A bubble of chosen size (between 4 and 400 nl), initially of air, was introduced into a narrow channel (3.8 by 1.5 mm in cross-section) attached beneath a glass coverslip (see inset to fig. 1) using an airtight syringe. A solution flowed through this channel at the rate of approximately 2 ml/min, providing rapid exchange (< 10 s) of the water surrounding the bubble. First, the bubble was equilibrated at a chosen temperature with the gas of choice (usually air), and the diameter of the bubble was measured over time using a microscope (Nikon Eclipse 80 microscope; Kingston upon Thames, Surrey, United Kingdom), digital video camera, and software (Micropublisher 3.3 RTV camera and QCapture Pro software; Burnaby, British Columbia, Canada). The bubble was then observed for approximately 15 min until its size stabilized. A second gas solution was then introduced into the chamber, and the change in bubble size was recorded over the next 25 min. Finally, the test solution was replaced with the initial solution until a final equilibrium was reached. Because most bubbles tended to reduce in size slowly, changes in bubble size were corrected for any slow changes in baseline by fitting the baseline segments before and after bubble expansion with a decaying exponential function and calculating the size changes with respect to this continuous baseline. Multiple measurements were made using, typically, four different bubbles for each experiment.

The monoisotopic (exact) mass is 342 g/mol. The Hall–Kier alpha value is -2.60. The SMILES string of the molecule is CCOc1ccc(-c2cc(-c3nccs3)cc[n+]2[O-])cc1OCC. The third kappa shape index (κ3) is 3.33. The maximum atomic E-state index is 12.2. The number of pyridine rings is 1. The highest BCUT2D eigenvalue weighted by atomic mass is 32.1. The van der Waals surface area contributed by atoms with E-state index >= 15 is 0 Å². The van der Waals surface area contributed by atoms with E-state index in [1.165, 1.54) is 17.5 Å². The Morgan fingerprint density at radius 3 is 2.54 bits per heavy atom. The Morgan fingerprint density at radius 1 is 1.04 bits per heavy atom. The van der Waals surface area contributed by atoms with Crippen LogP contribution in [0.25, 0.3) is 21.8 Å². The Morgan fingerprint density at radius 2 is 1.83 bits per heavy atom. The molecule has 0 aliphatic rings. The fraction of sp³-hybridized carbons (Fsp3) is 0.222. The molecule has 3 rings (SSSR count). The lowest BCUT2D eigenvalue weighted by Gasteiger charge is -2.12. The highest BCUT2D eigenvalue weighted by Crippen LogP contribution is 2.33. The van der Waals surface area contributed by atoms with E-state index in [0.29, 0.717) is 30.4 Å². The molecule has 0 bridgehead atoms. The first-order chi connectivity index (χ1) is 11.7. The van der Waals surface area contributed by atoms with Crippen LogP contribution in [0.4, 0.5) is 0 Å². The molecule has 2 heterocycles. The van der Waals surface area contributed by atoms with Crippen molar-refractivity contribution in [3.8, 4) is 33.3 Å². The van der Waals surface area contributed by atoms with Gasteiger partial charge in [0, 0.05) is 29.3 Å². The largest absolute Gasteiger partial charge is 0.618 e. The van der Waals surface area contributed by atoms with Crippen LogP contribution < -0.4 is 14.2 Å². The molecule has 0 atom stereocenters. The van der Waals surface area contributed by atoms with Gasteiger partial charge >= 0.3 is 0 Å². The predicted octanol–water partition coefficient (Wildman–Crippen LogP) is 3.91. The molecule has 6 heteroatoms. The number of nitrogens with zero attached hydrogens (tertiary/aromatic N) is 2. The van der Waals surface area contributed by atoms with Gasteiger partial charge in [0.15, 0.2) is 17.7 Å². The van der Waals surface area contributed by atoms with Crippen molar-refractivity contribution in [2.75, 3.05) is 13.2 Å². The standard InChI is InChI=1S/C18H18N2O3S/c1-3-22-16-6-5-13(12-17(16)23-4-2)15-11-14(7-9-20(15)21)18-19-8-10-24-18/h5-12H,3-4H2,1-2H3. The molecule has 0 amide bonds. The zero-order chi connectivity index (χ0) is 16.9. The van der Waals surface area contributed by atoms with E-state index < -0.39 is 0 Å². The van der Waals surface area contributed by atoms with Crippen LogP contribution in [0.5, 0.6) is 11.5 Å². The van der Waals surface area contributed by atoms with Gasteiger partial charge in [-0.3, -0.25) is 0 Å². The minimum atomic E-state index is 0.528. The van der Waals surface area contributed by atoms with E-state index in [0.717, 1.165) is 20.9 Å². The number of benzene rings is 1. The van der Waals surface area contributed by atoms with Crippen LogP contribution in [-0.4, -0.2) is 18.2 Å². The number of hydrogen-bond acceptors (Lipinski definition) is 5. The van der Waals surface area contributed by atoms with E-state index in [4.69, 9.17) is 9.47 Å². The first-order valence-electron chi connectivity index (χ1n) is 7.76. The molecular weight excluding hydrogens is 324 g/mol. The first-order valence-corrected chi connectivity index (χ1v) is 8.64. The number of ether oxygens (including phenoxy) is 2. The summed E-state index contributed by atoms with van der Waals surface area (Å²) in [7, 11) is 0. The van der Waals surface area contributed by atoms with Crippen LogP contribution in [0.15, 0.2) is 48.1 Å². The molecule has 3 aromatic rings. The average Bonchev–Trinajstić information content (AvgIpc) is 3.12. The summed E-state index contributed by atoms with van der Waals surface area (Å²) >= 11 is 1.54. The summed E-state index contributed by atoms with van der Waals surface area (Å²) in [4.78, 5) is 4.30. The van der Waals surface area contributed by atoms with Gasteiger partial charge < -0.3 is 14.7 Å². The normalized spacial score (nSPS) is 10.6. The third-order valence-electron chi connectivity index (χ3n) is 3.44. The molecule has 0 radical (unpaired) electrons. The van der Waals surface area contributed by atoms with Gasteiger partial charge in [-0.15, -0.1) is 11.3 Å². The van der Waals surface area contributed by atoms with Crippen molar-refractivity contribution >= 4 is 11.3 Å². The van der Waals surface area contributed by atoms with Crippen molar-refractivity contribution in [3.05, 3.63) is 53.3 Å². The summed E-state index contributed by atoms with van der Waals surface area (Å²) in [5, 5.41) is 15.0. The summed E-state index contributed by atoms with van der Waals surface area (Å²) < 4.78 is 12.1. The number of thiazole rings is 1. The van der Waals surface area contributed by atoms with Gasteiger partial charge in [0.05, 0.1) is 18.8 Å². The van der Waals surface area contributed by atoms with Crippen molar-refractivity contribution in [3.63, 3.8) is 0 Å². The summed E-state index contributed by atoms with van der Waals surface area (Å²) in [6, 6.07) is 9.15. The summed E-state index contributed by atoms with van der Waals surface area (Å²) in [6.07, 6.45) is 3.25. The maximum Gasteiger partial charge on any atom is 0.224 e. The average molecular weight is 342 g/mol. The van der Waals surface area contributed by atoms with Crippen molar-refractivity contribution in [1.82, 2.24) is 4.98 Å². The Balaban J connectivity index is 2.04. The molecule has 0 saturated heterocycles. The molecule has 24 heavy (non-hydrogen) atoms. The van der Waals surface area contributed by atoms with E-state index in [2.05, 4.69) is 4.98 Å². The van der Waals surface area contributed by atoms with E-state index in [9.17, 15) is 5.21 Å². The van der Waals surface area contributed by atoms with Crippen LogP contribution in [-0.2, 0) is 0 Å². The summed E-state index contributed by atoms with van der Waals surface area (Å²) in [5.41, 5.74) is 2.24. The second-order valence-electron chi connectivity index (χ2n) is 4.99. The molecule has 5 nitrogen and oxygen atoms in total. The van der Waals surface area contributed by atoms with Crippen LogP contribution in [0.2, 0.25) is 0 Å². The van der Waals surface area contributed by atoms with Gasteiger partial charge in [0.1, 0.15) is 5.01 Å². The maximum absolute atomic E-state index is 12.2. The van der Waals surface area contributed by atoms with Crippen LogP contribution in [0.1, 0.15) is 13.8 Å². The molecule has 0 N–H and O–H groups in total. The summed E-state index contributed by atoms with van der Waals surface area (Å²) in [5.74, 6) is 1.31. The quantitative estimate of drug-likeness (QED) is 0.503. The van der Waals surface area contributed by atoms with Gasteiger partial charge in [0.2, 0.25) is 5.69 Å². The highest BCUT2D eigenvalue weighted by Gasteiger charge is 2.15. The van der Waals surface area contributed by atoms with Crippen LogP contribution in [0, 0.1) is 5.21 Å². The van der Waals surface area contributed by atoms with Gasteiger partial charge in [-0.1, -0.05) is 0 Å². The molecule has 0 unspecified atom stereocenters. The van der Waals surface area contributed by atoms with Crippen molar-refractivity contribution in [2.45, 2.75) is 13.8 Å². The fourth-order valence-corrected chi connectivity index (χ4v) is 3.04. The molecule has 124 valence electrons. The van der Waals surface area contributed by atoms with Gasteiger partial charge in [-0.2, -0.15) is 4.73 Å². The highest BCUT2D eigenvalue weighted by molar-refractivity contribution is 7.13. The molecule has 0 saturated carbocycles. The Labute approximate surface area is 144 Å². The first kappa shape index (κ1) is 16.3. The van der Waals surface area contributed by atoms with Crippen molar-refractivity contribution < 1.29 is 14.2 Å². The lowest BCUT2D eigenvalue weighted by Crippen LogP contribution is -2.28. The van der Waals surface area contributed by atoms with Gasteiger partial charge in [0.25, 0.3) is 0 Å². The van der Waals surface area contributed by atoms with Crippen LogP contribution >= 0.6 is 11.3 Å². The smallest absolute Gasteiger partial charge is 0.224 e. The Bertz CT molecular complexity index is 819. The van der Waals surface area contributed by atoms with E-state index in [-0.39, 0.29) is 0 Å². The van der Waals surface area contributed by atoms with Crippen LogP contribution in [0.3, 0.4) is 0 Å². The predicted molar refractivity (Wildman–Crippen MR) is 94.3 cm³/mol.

Because the discrepancies in the literature regarding expansion of bubbles by xenon might be due to different initial bubble volumes, we first investigated whether bubble expansion depended on this parameter. For convenience, these experiments were conducted using 100% xenon at 20°C. Figure 1shows the results of these experiments that demonstrate that the percentage increase in diameter was roughly the same over two orders of magnitude in bubble volume (4–400 nl). We did notice, however, that all air bubbles tended to reduce in size over time, even when equilibrated with a solution saturated with air, and that, below a volume of approximately 0.5 nl, the bubble disappeared rapidly (< 20 min). For all subsequent experiments, we used bubbles with a volume of 40 nl, which is close to estimates based on in vivo measurements of bubble size in the microcirculation16and close to the volume used (50 nl) for the most extensive theoretical simulations that have been made.7We then investigated the effects of temperature and measured bubble expansion at 20° and 30°C. Figure 2shows typical results for xenon. The percentage increase in diameter at 20°C was approximately 1.3 times larger than that observed at 30°C. The time course of bubble expansion was well fitted by a double exponential. The time constant for the initial rapid expansion was approximately 2 s, and although there was a tendency for the expansion to be faster at lower temperatures, this did not reach statistical significance. We next compared the extent of bubble expansion by 100% nitrous oxide, 100% xenon, and a 50:50 mixture of xenon and oxygen (fig. 3). The expansion due to nitrous oxide was markedly greater than that observed with xenon, and the expansion observed with 50% xenon-50% oxygen was approximately half that observed with 100% xenon. Finally, to mimic the situation that might pertain if xenon were to be used in CPB surgery, we measured the expansion of 40-nl air and oxygen bubbles when exposed to a mixture of 50% xenon and 50% oxygen at 30°C (fig. 4). The percentage increases in diameter were 9.7 ± 0.8 and 7.4 ± 0.3%, respectively, corresponding to percentage increases in volume of 32 ± 3 and 29 ± 1%, respectively.